How to protect yourself from financial phone scams

September 15, 2022

By Ben Heinze

How to protect yourself from financial phone scams

A person holds their phone in their right hand and a credit card in their left hand

Financial scams are a tale as old as time, but as technology evolves, the methods scammers use to steal personal information and commit fraud have evolved with it. If you bank online, knowing how to spot a potential scam and how to protect yourself from phone scams is more important than ever. Thankfully, it’s completely possible to protect yourself by taking some precautions. Here’s how you can protect yourself from financial phone scams.

What is a financial phone scam?

While scams exist in all varieties, financial scams are some of the most nefarious out there. With more and more people banking online, the opportunity and risk for scammers is higher than ever. No longer does a scammer have to impersonate your identity at a physical bank branch; they simply need your login information and a few other personal details to wreak havoc on your finances.

To obtain this information, scammers will contact potential victims claiming to be someone they’re not and make up a story to convince you to give up your personal information. This could be done over a call, text or through a malicious link. Knowing how to spot and tell the difference between a legitimate contact attempt and a scam is the most valuable skill to learn in avoiding these scams.

The warning signs of a potential scam

You are asked to share personal information

If you receive a call or text asking you to share security or login info, do not comply with the request without confirming the identity of who contacted you. Alliant (and many other financial institutions) will not call or text you to ask for this information under any circumstances. Likewise, we never ask for a members’ entire Social Security Number, only the last four digits to verify identity during interactions the member initiated by contacting us first.

One common emerging scam is the two-factor authentication (2FA) scam. If you have 2FA enabled in order to log in to your accounts, that means scammers cannot gain access without the second authentication factor (such as confirming a login via a code to your phone or email). Like other login information, this code should never be shared with anyone.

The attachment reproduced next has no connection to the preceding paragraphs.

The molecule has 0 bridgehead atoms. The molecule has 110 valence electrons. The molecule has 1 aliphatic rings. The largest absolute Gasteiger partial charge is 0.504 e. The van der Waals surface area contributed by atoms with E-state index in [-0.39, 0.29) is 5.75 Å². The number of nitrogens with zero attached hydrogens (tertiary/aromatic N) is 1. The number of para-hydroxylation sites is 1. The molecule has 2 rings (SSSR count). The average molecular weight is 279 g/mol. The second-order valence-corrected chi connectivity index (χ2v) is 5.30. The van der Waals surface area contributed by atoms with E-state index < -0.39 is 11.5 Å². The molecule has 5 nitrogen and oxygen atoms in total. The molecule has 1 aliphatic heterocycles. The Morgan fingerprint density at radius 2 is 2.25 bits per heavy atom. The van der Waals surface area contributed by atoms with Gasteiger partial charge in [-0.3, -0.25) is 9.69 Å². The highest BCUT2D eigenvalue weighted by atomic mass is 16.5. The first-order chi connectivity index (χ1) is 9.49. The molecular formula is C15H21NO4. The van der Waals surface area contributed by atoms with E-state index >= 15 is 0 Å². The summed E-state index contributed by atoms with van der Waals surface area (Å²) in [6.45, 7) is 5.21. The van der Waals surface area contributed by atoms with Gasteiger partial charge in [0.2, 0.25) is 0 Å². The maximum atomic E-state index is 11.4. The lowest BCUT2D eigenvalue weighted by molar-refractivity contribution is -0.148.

If you’re asked for any of this information, it’s best to hang up and call the financial institution the caller claimed to be from directly. Then, you can verify whether they truly did contact you or not. Keep in mind that scammers are able to spoof any number they want using free software, so simply comparing their number to the official contact number isn’t enough. Looking up the phone number through an institution’s official website (not a text or email you received) will ensure you contact the correct source.

You receive a suspicious link

Fake links in text messages and emails are one of the top ways scammers attempt to get your personal information. It’s a good practice to always be cautious before clicking on a link. Here are ways to help distinguish whether a link is legitimate.

Spelling errors or typos

Scammers will often create fake websites that look similar to the actual website they claim to be. Since every URL is unique, they can’t use the same URL as the actual site. To get around this, these fake websites often have a URL that has a minor typo in it that is very easy to miss. For example, might become  Did you catch the difference?

Be extra cautious of short URLs

While short URLs can be a useful tool, they can also be an easy opportunity to sneak a scam past you. A short URL hides the true destination of a link, so scammers can pretend they’re something they’re not. If you see a short URL, it’s a good idea to check where it leads.